Colonel Sanders goes stellar
There seems to be a “mcflurry” of PR activity in the food and confectionary world. Burger King and Cadbury have both taken proactive steps to pull advertising and sponsorship. It is brilliant brand opportunism perhaps driven by the deep sense of paranoia that these respective industries are consumed by that has forced safety first action.
It’s interesting to note that across the Atlantic the Yum! food empire is rather more bullish at the same time and has chosen to take a proactive step to emblazon the KFC brand across the globe.
I suspect I am not the only publicist that has to listen to the whining and pleading of a client asking to be bowled over by a big idea: one of those “pearlers” that might signal a brand defining moment.
A stalwart “hero idea”, (God I hate that phrase from the marketeers slanguage), which gets regularly trotted out by a retained ad agency is the suggestion about create a big poster. Brands usually feel comfortable with this ubiquitous ad agency suggestion and often consider spending an obscene amount of cash to create a poster to end all outdoor posters because it comes from that end of the street. If I had a pound for every time I have heard a brand custodian suggest that a billboard might either be a) projected on the moon or b) seen from space or snapped by a orbiting satellite, I might be as rich as Sir Martin Sorrell.
This week KFC decided to flash its corporate dick by unveiling an image of Colonel Saunders on a horizontal billboard that could be seen from space. When you are peddling your boneless chicken bits in over a 100 countries and still have global ambitions to plunder even more territories, then marketing ploys need to have global appeal. So this stunt deserves a slap on the back, even if it seems not to have made much of a splash in Britain. I loved the idea of using the medium but failed to see an underlying message other than a brand identification.
Before some blogger starts to think that I am going to whine on about how it was all done years before by some long forgotten pr man who died in penury in a flea bitten motel in the mid West, then shock horror, I am not. Praise to the brand for taking the risk, but the stunt has a potential problem. We are in a brave new world, and food brands in particular have to watch their backs. The modern world demands that fast food brands have a greater transparency about the products that they peddle. Perhaps the most talked about health issue currently is the one which surrounds Trans Fats. Yum! Brands that owns Pizza Hut, Taco Bell and KFC seems to be demonstrating the need to tackle this issue, but by pulling this brave stunt before they have global ubiquity, they may run the risk of opening up a debate that they are trying to manage.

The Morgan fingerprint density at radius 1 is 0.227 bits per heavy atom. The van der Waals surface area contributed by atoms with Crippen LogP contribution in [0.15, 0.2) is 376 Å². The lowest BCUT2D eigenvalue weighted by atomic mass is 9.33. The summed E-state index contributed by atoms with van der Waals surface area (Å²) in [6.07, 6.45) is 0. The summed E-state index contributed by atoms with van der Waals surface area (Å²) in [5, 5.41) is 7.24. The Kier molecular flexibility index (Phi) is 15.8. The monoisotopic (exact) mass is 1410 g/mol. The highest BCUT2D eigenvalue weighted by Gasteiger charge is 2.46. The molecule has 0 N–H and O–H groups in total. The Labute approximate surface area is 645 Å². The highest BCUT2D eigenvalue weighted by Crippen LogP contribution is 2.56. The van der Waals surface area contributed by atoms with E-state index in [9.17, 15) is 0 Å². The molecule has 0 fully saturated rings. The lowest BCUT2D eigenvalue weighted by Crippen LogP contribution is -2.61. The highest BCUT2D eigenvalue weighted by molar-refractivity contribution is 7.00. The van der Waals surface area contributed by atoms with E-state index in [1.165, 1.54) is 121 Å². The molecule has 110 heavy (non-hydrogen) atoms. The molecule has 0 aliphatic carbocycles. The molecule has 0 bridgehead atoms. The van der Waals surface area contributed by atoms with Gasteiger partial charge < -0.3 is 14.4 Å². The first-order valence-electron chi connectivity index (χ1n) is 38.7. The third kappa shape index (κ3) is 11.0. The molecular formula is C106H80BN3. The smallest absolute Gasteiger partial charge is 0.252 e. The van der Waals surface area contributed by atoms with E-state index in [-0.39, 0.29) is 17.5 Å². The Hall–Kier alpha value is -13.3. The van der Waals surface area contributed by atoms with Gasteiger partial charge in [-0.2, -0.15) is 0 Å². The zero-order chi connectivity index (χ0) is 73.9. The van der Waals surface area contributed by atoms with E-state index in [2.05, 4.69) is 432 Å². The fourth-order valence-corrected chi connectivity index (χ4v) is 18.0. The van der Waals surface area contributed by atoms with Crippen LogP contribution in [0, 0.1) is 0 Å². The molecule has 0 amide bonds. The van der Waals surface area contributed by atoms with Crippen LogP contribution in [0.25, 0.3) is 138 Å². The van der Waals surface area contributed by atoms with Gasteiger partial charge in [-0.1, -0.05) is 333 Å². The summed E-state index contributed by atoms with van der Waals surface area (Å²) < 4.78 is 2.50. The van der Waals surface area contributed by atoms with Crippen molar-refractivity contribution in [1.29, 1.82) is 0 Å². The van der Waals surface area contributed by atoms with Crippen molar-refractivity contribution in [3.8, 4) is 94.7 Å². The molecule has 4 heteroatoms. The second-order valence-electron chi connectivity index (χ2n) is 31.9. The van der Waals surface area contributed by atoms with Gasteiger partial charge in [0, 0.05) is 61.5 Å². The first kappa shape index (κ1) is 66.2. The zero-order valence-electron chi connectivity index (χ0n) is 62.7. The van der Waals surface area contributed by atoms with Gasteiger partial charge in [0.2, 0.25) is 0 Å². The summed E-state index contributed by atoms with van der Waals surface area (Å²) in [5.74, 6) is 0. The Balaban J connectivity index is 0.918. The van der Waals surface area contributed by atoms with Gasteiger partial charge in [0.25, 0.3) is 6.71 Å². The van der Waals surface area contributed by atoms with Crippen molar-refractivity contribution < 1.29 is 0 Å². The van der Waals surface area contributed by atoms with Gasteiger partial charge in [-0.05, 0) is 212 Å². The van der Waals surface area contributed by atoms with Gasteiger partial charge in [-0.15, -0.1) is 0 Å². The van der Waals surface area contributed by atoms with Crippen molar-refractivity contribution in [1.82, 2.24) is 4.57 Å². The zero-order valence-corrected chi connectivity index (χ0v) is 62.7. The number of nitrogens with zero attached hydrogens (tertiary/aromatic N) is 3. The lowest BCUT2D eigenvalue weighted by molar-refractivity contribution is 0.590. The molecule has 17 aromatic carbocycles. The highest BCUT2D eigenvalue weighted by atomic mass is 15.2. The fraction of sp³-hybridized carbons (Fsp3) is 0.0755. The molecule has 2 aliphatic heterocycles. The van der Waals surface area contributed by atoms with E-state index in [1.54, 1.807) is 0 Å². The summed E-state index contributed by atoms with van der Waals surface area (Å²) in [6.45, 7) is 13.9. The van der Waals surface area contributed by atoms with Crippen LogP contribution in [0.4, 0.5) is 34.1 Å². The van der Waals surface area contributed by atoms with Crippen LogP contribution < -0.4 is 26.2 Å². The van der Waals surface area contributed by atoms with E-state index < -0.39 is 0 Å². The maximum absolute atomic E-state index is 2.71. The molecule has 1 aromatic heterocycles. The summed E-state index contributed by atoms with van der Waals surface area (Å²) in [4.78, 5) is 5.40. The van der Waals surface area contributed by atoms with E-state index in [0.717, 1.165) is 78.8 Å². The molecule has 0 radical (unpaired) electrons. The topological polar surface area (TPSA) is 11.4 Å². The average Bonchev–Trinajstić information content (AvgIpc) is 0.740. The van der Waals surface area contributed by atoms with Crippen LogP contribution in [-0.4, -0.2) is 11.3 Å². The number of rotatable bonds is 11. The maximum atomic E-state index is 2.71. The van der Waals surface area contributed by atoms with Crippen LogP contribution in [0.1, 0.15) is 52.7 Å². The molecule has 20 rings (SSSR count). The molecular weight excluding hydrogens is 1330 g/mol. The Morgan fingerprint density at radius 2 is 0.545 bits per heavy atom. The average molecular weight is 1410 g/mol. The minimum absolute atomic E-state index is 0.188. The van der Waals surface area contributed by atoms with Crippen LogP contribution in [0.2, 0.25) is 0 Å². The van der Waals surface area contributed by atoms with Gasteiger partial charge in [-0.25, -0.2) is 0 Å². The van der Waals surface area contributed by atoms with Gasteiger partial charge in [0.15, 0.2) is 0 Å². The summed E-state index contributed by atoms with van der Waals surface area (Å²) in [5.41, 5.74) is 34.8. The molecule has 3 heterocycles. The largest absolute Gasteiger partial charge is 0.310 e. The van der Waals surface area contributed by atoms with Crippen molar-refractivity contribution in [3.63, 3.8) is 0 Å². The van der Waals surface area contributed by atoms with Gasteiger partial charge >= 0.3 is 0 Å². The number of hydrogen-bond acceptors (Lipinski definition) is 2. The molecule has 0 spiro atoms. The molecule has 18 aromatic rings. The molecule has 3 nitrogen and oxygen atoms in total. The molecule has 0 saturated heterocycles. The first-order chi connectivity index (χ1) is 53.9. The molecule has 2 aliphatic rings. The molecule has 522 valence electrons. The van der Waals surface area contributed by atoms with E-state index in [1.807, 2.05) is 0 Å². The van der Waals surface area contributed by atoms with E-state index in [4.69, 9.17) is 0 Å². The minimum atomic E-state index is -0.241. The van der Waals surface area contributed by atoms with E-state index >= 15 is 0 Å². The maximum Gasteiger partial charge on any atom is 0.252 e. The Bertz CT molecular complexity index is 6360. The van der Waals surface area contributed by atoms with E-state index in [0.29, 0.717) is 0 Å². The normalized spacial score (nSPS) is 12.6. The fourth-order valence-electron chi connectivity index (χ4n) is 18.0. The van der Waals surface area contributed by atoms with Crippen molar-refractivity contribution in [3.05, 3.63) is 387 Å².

These companies that strike a pose, raising their heads above the parapet run the risk of provoking debate. Thousands of corporate PR companies make huge amounts of dosh managing health messages on behalf of global brands. We are all now more conscious about what we digest, and huge food brands are clearly anxious about their corporate responsibilities in this arena.
It’s surprising that KFC have pulled this stunt while they are trying to steer themselves through some vicious global currents. The internet is a powerful medium for anti- corporate message and a tidal wave of blogs operate to wound brands that fail to engage with online debates. A stunt of this scale has no message, it’s just designed to make powerful connections for the brand, and as such will always fuel net chatter.
The art of any great stunt is to generate word of mouth, but if the brand (in this case) has failed to get his house in order globally, then the fall out could be immense. Tackling the Trans fat issue on a global level, to try to produce healthier products, could open up avenues for marketing agencies to produce this kind of stunt more often in their drive to sell more product. If this position lacks integrity, then it will drive the corporate terrorists to their keyboards and web publishing software to attack the underbelly of the smiling Colonel Sanders.